[secdir] Use of StringPrep/Unicode (was Re: SecDir and AppsDir review of draft-ietf-storm-iscsi-cons-06)

Alexey Melnikov <alexey.melnikov@isode.com> Thu, 11 October 2012 11:34 UTC

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Date: Thu, 11 Oct 2012 12:34:51 +0100
From: Alexey Melnikov <alexey.melnikov@isode.com>
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To: Mallikarjun Chadalapaka <cbm@chadalapaka.com>
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Cc: "iesg@ietf.org" <iesg@ietf.org>, "draft-ietf-storm-iscsi-cons.all@tools.ietf.org" <draft-ietf-storm-iscsi-cons.all@tools.ietf.org>, "secdir@ietf.org" <secdir@ietf.org>
Subject: [secdir] Use of StringPrep/Unicode (was Re: SecDir and AppsDir review of draft-ietf-storm-iscsi-cons-06)
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Hi,
Sorry for the delay with this reply.

On 09/10/2012 04:42, Mallikarjun Chadalapaka wrote:
>     all iSCSI implementations complying with this document. Protocol
>     behavior defined in this Section MUST be exhibited by iSCSI
>     implementations on an iSCSI session when they negotiate the
>     TaskReporting (Section 13.23) key to "FastAbort" on that session.
>     The execution of ABORT TASK SET, CLEAR TASK SET, LOGICAL UNIT
>     RESET, TARGET WARM RESET, and TARGET COLD RESET TMF Requests
>     consists of the following sequence of actions in the specified
>     order on the specified party.
>
> In Section 4.2.7.1
>
>        iSCSI names are composed only of displayable characters.
>
> What does "displayable" means here? "ASCII printable"? "Unicode
> printable"?
> [Mallikarjun:] The latter. Note that all normative statements make it clear that we refer to Unicode-encoding - especially look at Section 4.2.7.2 where it discusses the stringprep-normalization. This section (4.2.7.1) is just a non-normative discussion of the user-visible characteristics.
At this point I haven't read 4.2.7.2 and it is not clear that this 
section is non normative. I wish you would use more standard terminology 
and/or forward references.
>>           iSCSI
>>           names allow the use of international character sets but are
>>           not case sensitive.
>>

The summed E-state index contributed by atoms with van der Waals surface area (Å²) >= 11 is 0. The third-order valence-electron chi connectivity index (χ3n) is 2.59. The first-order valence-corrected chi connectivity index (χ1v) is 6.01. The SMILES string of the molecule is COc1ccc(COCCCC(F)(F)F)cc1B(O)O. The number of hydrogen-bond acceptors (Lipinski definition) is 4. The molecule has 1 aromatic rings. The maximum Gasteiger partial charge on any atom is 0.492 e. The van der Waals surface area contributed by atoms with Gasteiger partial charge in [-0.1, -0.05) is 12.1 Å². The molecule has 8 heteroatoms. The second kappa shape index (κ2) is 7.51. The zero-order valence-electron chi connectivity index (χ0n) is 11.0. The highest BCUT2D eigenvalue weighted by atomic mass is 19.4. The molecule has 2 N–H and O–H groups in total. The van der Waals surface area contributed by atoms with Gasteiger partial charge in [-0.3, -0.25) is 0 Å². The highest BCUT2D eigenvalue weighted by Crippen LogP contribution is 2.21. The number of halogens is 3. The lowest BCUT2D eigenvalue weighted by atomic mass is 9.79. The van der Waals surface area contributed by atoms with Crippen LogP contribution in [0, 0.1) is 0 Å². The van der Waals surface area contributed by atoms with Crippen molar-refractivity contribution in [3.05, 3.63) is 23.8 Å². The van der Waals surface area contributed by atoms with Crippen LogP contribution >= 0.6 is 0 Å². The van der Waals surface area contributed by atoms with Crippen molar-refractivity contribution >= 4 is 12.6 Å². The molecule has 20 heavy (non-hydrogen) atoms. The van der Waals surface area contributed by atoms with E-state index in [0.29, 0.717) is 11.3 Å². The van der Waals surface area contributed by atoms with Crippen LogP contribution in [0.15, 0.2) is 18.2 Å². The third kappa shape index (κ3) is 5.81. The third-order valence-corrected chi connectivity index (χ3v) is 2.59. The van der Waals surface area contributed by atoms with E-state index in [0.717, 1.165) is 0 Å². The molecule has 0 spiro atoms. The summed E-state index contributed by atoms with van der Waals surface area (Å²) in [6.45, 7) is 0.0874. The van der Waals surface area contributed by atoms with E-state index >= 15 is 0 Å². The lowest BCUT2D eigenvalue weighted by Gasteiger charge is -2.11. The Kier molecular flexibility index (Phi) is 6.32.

>> What does this mean exactly? Do you mean ASCII case sensitivity? Unicode
>> case sensitivity?
>   [Mallikarjun:] See above
>
>>           No whitespace characters are used in
>>           iSCSI names.
>>
>> What is "whitespace". U+0020? (ASCII space) Something else?
Any comments on this?
>> 4.2.7.2. iSCSI Name Encoding
>>
>>     The stringprep process is described in [RFC3454]; iSCSI's use of
>>     the stringprep process is described in [RFC3722]. Stringprep is a
>>     method designed by the Internationalized Domain Name (IDN) working
>>     group to translate human-typed strings into a format that can be
>>     compared as opaque strings. Strings MUST NOT include punctuation,
>>     spacing, diacritical marks, or other characters that could get in
>>     the way of readability.
>>
>> This MUST NOT is not well defined. You need to define specific Unicode
>> codepoints or character classes.
> [Mallikarjun:] Given the number of scripts that Unicode supports, this does not strike me a trivial exercise. I suspect that's why the original ips WG left it as such, and this level of specificity has worked well for over a decade. However, I am not a Unicode expert at all, so I may be overlooking something obvious you have in mind?
Unicode Consortium has defined classes of characters (e.g. "letters", 
"digits", "punctuation", etc.). You can just reference such classes.
Happy to try to suggest some text or find a person who can help you 
reword this.

Without specific details your MUST NOT is not implementable and not 
enforceable. Worse, I suspect nobody has implemented it anyway. I think 
your choices are: (a) delete the sentence as it is not useful or (b) fix 
it so that it actually ensures interoperability.
>>     The stringprep process also converts
>>     strings into equivalent strings of lower-case characters.
>>
>>
>>     The stringprep process does not need to be implemented if the
>>     names are only generated using numeric and lower-case (any
>>     character set) alphabetic characters.
>>
>> Lower-case is not well defined, unless you say you mean ASCII or
>> something else.
>> Also, "any character set"? This really doesn't look correct.
>   [Mallikarjun:] The entire iSCSI Name discussion is in the context of Unicode, and it is called out in normative sentences in appropriate places. This is non-normative descriptive text. OTOH, if you have specific suggestions, they are welcome.
I think you meant to write:

    The stringprep process does not need to be implemented if the
    names are only generated using ASCII numeric and Unicode characters with "Lowercase" property.